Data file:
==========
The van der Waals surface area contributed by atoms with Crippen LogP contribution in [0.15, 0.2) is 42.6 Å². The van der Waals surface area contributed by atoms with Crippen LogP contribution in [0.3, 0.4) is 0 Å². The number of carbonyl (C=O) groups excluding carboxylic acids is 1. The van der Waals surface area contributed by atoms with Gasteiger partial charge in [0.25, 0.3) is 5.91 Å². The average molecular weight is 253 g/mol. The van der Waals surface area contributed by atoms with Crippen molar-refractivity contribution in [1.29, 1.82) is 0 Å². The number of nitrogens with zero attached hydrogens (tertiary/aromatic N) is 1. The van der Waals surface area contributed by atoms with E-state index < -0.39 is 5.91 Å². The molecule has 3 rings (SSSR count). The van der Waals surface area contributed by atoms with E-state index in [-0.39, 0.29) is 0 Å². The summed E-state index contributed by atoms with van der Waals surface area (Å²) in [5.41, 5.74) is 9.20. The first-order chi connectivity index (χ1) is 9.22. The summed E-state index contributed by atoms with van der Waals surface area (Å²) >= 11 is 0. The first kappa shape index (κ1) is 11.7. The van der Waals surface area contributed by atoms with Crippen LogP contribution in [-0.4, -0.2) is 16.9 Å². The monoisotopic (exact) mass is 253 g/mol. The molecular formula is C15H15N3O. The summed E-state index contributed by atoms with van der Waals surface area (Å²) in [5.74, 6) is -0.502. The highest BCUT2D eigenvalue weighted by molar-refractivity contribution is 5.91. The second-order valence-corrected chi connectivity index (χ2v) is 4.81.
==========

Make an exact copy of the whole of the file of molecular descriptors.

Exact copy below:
The van der Waals surface area contributed by atoms with Crippen LogP contribution in [0.15, 0.2) is 42.6 Å². The van der Waals surface area contributed by atoms with Crippen LogP contribution in [0.3, 0.4) is 0 Å². The number of carbonyl (C=O) groups excluding carboxylic acids is 1. The van der Waals surface area contributed by atoms with Gasteiger partial charge in [0.25, 0.3) is 5.91 Å². The average molecular weight is 253 g/mol. The van der Waals surface area contributed by atoms with Crippen molar-refractivity contribution in [1.29, 1.82) is 0 Å². The number of nitrogens with zero attached hydrogens (tertiary/aromatic N) is 1. The van der Waals surface area contributed by atoms with E-state index < -0.39 is 5.91 Å². The molecule has 3 rings (SSSR count). The van der Waals surface area contributed by atoms with E-state index in [-0.39, 0.29) is 0 Å². The summed E-state index contributed by atoms with van der Waals surface area (Å²) in [5.41, 5.74) is 9.20. The first-order chi connectivity index (χ1) is 9.22. The summed E-state index contributed by atoms with van der Waals surface area (Å²) >= 11 is 0. The first kappa shape index (κ1) is 11.7. The van der Waals surface area contributed by atoms with Crippen LogP contribution in [-0.4, -0.2) is 16.9 Å². The monoisotopic (exact) mass is 253 g/mol. The molecular formula is C15H15N3O. The summed E-state index contributed by atoms with van der Waals surface area (Å²) in [5.74, 6) is -0.502. The highest BCUT2D eigenvalue weighted by molar-refractivity contribution is 5.91. The second-order valence-corrected chi connectivity index (χ2v) is 4.81.